Svetlana Chmokova deserves her reputation as a beloved graphic novelist for teens and kids. She emerged in the 2000s as part of a new generation of creators who grew up influenced by manga and anime and carved out their own paths and individual styles. She has authored the Nightschool fantasy graphic novels for teens as part of her Weirn Books series, and the wonderful Awkward books about middle-schoolers. Yen Press has just published her new Weirn Books series, this time aimed at middle-schoolers. The Weirn Books: Be Wary of The Woods is a new series about supernatural kids who have to solve the mystery of a haunted house and an entity that has been grabbing children.
We had the privilege of interviewing Svetlana Chmokova to talk about her work.
Congratulations on the publication of another entry in the Weirn series. What inspired you to continue the mythology in "Be Wary of the Woods" after the Night School Series?
Thank you, I am so excited to be back and writing about the Weirn Books world! When I worked on "Nightschool: The Weirn Books" in the late 2000s, I barely scratched the surface of the Night Realm and its mythology, so that feeling of not being done stayed with me, undiminished, ever since. One of the main questions that were the genesis of the original series for me was 'when the lights go off, and human schools lock up for the night, who and what might be manifesting and roaming the shadowy hallways?" As I worked on my Berrybrook series, which is set in a middle school, I naturally started wondering about the answer to that question again, and what Alex's (Nightschool's main character) middle school could've been like. So I guess what really inspired me to continue the Weirn Books mythology was that I still had a lot of burning questions and ideas about it.
What inspired you to create the mythology of The Weirns that you could spin a whole universe of different stories out of?
I've always been a huge fan of fantasy and urban fantasy, especially stuff with horror elements, I think, because of that exciting juxtaposition of the real world with the magical/fantastical. I absorbed so much content in those genres—devoured "Sandman" by Neil Gaiman as a teen, watched a lot of "Buffy: The Vampire Slayer" and "Are You Afraid of the Dark?", as well as any other fantasy/horror things I could get my hands on. In high school, when we were given an independent writing assignment, mine would always end up being about elves or witches or anything supernatural. So as soon as I had a chance to create a supernatural book series, I was giddy with pent-up 'let me at thissss!!!' energy and I just let loose with the world-building and character creation. The world of the Weirn Books ended up very vast and rich with potential for multiple stories, mostly because I just love playing in that particular creative sandbox.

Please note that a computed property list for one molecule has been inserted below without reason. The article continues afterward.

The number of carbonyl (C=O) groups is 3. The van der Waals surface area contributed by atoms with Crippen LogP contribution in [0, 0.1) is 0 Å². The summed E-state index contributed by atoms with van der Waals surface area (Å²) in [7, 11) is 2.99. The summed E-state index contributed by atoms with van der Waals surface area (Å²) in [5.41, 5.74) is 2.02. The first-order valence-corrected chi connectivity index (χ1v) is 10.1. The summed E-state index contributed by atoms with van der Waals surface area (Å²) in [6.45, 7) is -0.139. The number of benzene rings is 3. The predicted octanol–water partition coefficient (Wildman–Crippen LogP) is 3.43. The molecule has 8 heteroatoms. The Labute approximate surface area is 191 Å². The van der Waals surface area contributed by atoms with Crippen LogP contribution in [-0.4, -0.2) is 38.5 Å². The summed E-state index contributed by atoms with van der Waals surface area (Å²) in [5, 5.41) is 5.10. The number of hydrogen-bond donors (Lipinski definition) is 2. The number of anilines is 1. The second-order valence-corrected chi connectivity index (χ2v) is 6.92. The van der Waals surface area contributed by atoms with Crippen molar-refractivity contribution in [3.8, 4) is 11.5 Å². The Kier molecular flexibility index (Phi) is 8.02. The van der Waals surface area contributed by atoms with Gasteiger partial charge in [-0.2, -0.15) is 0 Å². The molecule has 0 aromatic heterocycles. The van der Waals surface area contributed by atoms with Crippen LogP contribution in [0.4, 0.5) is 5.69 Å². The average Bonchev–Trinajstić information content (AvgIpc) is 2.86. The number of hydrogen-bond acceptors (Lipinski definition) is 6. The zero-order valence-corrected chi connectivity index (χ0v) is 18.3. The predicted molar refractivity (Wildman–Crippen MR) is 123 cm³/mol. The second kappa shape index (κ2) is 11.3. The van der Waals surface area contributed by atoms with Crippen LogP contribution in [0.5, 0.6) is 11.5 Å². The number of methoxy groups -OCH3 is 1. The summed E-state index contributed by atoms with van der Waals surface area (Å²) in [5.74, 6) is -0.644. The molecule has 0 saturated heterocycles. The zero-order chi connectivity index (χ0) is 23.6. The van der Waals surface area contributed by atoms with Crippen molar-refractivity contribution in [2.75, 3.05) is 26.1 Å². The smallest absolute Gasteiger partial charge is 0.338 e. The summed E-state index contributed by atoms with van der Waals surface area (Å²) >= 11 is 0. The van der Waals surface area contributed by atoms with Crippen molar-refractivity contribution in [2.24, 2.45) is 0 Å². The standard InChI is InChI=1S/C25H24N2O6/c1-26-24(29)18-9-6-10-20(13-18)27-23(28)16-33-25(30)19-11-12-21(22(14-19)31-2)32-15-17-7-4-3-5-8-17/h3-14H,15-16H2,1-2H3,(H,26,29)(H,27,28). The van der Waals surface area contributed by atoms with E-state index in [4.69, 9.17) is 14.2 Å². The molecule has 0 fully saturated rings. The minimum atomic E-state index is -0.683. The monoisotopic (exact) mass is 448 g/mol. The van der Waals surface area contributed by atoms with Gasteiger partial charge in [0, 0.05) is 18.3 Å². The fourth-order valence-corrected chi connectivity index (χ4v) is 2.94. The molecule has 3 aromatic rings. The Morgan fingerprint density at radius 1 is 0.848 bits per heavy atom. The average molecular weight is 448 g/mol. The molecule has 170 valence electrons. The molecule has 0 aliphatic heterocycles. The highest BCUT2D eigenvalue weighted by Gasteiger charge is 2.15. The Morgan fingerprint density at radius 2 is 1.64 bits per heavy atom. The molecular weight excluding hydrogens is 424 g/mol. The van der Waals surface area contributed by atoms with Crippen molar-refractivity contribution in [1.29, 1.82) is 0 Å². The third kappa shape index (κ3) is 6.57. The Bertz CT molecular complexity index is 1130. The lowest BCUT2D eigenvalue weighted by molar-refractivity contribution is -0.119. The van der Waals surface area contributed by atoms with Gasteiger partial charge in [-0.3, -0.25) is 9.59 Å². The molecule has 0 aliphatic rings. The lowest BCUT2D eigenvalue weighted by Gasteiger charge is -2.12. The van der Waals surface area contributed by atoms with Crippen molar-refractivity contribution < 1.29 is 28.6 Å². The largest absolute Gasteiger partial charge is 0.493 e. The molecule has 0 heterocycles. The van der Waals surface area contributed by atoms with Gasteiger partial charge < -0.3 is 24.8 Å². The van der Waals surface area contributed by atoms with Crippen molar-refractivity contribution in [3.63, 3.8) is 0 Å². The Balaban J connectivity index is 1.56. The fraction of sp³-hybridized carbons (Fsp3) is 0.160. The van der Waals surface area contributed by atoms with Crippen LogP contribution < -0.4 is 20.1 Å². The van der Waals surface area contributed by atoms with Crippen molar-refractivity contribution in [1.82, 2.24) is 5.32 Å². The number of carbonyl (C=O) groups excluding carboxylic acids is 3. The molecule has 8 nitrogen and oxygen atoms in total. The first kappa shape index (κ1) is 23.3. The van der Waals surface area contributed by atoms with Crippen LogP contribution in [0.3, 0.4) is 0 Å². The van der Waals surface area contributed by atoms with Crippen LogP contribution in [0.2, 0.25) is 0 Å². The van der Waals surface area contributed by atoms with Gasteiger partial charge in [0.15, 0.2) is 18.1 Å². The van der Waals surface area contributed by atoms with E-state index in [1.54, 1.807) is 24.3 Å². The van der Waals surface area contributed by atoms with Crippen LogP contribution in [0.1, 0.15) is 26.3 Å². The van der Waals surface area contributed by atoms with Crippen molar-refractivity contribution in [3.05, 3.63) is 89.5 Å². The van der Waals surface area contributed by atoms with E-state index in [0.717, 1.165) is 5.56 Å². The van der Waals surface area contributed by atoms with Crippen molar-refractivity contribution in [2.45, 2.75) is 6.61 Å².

You were always upfront about being a manga and anime fan, and your early works reflected their influence. Can you talk about how you took from manga and anime, not just the drawing style, but the storytelling styles?
Manga was a huge influence on my early work, so much so that my first full-length series was basically a love letter to the medium. I loved the visual storytelling devices and the effective use of screen tones to convey just about anything under the sun, how versatile and impactful the storytelling techniques were, how flexible, elegant, and varied the family of artistic styles. I loved the pacing and comedy in "Ranma 1/2" by Rumiko Takahashi and the subtly-built emotional drama in "MARS" by Fuyumi Sōryō. Anime was a huge artistic influence, as well, I watched every episode of "Sailor Moon" that I could catch on TV and used to just sit there, filling entire sketchbook pages with drawings of Usagi's amazing facial expressions. All of this input obviously shaped me as a budding creator, and I was mimicking a lot of the pacing and story beat flow that I encountered in what I read/watched, early on. Over time I started moving away from outside influences of things I watched and read and instead moved into building on my own artistic tendencies and preferences, refining my own creative voice and style, fitting it to my own storytelling needs.
There's a clear change from the Night School books to the Awkward books where your style changed. How did you develop the new style that synthesized manga and Western comics into your unique style?
For Awkward, I used a more developed version of a drawing style I designed for a short story I did for the "Flight" anthology in 2008. It was called "On the Importance of Space Travel," a cute heartwarming story about a bunch of elementary school kids and a possible interplanetary traveler kid among them. I wanted a different look for this story, brighter, lighter, more straightforward, cartoony-looking, and fluid than what I was drawing in at the time. Also, the deadline was tight for that story, and it needed to have color, so other style parameters were—I needed to be able to ink it with only a Pentel pocket brush, and it had to have a lot of simple closed shapes I could click and fill with flat color. I felt very comfortable drawing in the style I ended up with, so when I was pitching "Awkward" to my editor, I proposed it as a possible look for the book, with some adjustments for the new story it was to carry. My editor was on board with that, and I've been building on and evolving that style ever since, as suits the needs of each new work.
The Weirn Books: Be Wary of The Woods is now available in print and digital.